(CHARINDEX(@___controls_FilterText_0, [c].[LastName]) > 0))
ORDER BY [c].[LastName]
OFFSET @__p_1 ROWS FETCH NEXT @__p_2 ROWS ONLY

A count and a set of rows are returned based on the current page, the page size, and the name filter that is passed in.

Repository Pattern and Server Implementation

It is not always necessary to create a data service to wrap EF Core. The data context itself is testable. You can read more at: testing code that uses EF Core. I decided to use a repository pattern because it provides a consistent interface for data access on both the client and the server. It also allows Razor components to reference the interface without relying on the implementation, so the components work equally well in Blazor WebAssembly and Blazor Server apps. In fact, all of the components in this solution will work “as is” in a Blazor Server app.

There are many implementations of the repository pattern. I chose to go with a simple approach: a repository that supports multiple operations, and a unit of work concept that extends the repository. All operations use their own short-lived context unless a unit of work is created that “captures” a context for the duration of the work. The unit of work implements IDisposable because it is long-lived and may hold onto resources. The basic unit of work interface lives in the ContactsApp.BaseRepository project and looks like this (I added a special interface to pass in the authenticated user, more on that in a bit):

public interface IUnitOfWork<TEntity> : IDisposable
{
    IBasicRepository<TEntity> Repo { get; }
    void SetUser(ClaimsPrincipal user);
    Task CommitAsync();
}

Some implementations also provide a RollbackAsync() method. The unit of work references the basic repository interface:

public interface IBasicRepository<TEntity>
{
    Task QueryAsync(Func<IQueryable<TEntity>, Task> query);
    Task<ICollection<TEntity>> GetListAsync();
    Task<TEntity> LoadAsync(int id, ClaimsPrincipal user, bool forUpdate = false);
    Task<bool> DeleteAsync(int id, ClaimsPrincipal user);
    void Attach(TEntity item);
    Task<TEntity> AddAsync(TEntity item, ClaimsPrincipal user);
    Task<TEntity> UpdateAsync(TEntity item, ClaimsPrincipal user);
    Task<TPropertyType> GetPropertyValueAsync<TPropertyType>(
            TEntity item, string propertyName);
    Task SetOriginalValueForConcurrencyAsync<TPropertyType>(
        TEntity item, string propertyName, TPropertyType value);
}

The first method may look confusing at first, but it’s designed to provide an extensible way to query with LINQ that doesn’t rely on Entity Framework Core. The context exposes a DbSet<TEntity> that must be cast to queryable. The QueryAsync method is implemented by the repository and expects a function it can call back to with an IQueryable<TEntity> instance that is awaitable. This allows the repo to pass the queryable back, without exposing the mechanism, so you could just as easily cast a list to the query as a database table.

An example call would look like this:

await _repo.QueryAsync(
    async query => contacts = await query
        .Where(c => c.FirstName == "Jeremy")
        .OrderBy(c => c.City).ToListAsync());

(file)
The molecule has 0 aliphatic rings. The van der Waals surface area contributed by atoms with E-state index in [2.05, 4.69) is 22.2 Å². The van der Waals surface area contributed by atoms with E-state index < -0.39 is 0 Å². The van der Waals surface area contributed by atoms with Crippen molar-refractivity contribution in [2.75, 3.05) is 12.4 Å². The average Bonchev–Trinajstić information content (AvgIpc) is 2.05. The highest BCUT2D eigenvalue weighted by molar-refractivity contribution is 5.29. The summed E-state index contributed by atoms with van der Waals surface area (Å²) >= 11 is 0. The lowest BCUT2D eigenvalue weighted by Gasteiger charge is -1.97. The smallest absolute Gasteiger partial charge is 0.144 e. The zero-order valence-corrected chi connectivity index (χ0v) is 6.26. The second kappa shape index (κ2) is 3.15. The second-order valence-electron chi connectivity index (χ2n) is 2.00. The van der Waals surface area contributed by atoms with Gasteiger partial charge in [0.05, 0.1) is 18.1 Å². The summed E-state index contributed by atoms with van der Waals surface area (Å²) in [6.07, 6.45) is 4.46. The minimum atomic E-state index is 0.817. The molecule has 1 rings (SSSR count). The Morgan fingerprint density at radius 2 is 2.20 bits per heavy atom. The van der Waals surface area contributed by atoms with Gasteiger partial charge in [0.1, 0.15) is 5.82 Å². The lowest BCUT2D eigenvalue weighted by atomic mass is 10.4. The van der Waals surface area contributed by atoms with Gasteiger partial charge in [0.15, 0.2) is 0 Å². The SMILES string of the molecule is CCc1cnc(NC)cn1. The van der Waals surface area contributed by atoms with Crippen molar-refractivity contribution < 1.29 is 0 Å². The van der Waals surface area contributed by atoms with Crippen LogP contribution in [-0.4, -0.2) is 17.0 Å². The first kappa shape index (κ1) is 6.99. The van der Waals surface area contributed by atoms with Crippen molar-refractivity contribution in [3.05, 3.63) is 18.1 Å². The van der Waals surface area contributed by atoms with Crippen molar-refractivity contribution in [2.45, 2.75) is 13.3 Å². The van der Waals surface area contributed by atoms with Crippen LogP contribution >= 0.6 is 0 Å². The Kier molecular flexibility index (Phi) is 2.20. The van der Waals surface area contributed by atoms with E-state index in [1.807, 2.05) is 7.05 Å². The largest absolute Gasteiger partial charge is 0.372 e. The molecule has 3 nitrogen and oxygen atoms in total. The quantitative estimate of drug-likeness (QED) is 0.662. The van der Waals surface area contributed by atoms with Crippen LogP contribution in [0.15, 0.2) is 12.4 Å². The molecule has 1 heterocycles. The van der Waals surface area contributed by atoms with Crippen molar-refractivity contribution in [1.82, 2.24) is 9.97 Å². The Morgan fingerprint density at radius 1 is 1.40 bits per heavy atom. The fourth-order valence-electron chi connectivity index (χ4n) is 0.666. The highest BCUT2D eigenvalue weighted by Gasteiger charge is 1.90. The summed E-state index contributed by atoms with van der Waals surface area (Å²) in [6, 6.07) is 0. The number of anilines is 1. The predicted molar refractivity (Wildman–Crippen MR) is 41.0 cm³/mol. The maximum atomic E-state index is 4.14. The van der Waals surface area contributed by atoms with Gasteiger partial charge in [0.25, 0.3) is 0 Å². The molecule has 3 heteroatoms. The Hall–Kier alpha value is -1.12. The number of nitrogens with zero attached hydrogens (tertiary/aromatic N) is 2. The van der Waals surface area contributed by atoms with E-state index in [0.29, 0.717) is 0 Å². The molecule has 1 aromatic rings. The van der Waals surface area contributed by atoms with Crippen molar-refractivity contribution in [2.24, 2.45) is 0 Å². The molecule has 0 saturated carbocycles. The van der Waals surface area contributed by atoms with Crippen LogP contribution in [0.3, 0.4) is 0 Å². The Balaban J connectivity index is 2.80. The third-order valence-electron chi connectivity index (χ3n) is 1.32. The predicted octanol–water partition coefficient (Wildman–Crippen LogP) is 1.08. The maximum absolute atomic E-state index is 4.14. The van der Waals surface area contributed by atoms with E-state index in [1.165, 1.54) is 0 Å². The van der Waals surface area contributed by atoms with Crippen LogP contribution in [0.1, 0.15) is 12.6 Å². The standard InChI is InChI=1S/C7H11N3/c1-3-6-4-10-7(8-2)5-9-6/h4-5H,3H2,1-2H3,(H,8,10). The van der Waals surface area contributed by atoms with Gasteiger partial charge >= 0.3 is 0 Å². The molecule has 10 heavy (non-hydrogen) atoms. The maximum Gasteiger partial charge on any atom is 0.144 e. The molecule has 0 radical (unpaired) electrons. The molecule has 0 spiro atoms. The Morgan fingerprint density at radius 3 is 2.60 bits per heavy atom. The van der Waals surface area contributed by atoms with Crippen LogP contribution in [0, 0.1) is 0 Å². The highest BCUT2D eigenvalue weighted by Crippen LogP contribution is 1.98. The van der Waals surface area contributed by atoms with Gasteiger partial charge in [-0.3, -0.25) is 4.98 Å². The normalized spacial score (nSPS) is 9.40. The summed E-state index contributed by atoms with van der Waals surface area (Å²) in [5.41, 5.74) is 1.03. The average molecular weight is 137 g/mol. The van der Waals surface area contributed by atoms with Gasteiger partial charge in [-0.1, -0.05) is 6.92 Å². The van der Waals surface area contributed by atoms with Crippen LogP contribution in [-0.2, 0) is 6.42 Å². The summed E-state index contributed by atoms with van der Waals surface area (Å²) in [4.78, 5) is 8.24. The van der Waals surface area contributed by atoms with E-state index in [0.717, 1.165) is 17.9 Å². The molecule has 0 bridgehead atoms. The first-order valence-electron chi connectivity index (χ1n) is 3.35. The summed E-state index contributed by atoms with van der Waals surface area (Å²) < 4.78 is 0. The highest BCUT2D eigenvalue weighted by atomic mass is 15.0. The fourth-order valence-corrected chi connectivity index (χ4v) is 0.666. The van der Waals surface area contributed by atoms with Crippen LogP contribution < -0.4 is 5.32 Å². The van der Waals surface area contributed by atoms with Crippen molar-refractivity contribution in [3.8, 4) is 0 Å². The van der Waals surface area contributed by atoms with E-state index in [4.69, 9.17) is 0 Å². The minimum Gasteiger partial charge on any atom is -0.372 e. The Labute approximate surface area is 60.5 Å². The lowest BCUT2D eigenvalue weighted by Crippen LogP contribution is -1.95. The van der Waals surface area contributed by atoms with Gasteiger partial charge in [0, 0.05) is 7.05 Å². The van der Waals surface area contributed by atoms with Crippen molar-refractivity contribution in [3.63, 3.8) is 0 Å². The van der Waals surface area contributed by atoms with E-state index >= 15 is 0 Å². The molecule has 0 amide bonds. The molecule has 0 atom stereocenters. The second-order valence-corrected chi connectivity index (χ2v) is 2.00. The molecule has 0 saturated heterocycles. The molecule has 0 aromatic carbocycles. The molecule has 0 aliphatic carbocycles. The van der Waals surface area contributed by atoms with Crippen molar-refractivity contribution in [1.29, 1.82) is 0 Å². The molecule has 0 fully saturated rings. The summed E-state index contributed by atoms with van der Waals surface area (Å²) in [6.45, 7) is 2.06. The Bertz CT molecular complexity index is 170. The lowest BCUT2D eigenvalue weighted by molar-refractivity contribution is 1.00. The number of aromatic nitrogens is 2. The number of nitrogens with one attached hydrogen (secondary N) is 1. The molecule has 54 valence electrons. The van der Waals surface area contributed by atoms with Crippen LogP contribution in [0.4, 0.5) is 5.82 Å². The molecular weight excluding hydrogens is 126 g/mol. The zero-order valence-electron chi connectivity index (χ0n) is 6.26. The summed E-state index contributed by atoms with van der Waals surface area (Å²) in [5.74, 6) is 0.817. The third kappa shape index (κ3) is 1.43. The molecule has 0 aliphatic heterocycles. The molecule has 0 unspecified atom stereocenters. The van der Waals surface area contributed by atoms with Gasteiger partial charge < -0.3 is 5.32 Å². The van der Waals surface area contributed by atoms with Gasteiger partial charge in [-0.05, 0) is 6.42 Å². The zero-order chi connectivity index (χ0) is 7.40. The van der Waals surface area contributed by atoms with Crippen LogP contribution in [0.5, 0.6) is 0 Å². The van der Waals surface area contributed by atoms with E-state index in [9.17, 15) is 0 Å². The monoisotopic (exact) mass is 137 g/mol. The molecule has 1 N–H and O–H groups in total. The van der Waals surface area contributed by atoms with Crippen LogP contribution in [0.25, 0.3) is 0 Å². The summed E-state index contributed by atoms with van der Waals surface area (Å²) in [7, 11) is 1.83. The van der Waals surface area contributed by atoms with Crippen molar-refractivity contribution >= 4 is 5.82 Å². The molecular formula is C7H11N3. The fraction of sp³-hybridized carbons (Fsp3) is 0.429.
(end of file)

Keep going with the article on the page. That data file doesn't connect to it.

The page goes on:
The call gets passed back a queryable, which then is filtered and sorted, cast to a list, then assigned to a collection. We’ll break that down a little more in a minute.

The rest of the methods should make sense. They address adding, deleting, etc. Attach is a special way of saying “start watching this entity” for things like change detection or concurrency resolution. The GetPropertyValueAsync and SetOriginalValueForConcurrencyAsync are used to access shadow properties and manage concurrency. I’ll cover more on those in a later section.

Don’t worry, I haven’t overlooked the RepoConcurrencyException. It will make a lot more sense later on.

Implement the Repository

The implementation of the repository pattern must be able to handle a context-per-request as well as a long-lived context for longer running transactions. Therefore, a more specialized version of the IBaseRepository interface is defined in the ContactsApp.Repository project. IRepository is solely used by the UnitOfWork to manage the longer-lived context.

Here is the interface:

public interface IRepository<TEntity, TContext>:
        IDisposable,
        IBasicRepository<TEntity> where TContext: DbContext, ISupportUser
{
    TContext PersistedContext { get; set;  }
}

ISupportUser defines a ClaimsPrincipal property and indicates the implementation supports setting a user property for audit purposes. The UnitOfWork implementation looks like this:

public class UnitOfWork<TContext, TEntity> :
        IUnitOfWork<TEntity>
        where TContext: DbContext, ISupportUser
{
    private IRepository<TEntity, TContext> _repo;
    public IBasicRepository<TEntity> Repo
    {
        get => _repo;
    }
    public UnitOfWork(
        IRepository<TEntity, TContext> repo, DbContextFactory<TContext> factory)
    {
        repo.PersistedContext = factory.CreateDbContext();
        _repo = repo;
    }
    public async Task CommitAsync()
    {
       // stay tuned ...
    }
    public void Dispose()
    {
        if (_repo != null)
        {
            _repo.Dispose();
            _repo = null;
        }
    }

    public void SetUser(ClaimsPrincipal user)
    {
        if (_repo.PersistedContext != null)
        {
            _repo.PersistedContext.User = user;
        }
    }
}

Notice that the public interface exposes the repository as IBasicRepository<TEntity> but internally it is defined as IRepository<TEntity, TContext>.

The unit of work relies on a repository that it tracks the context for. Here is the server implementation of ContactRepository (which, by implementing IRepository automatically implements IBasicRepository):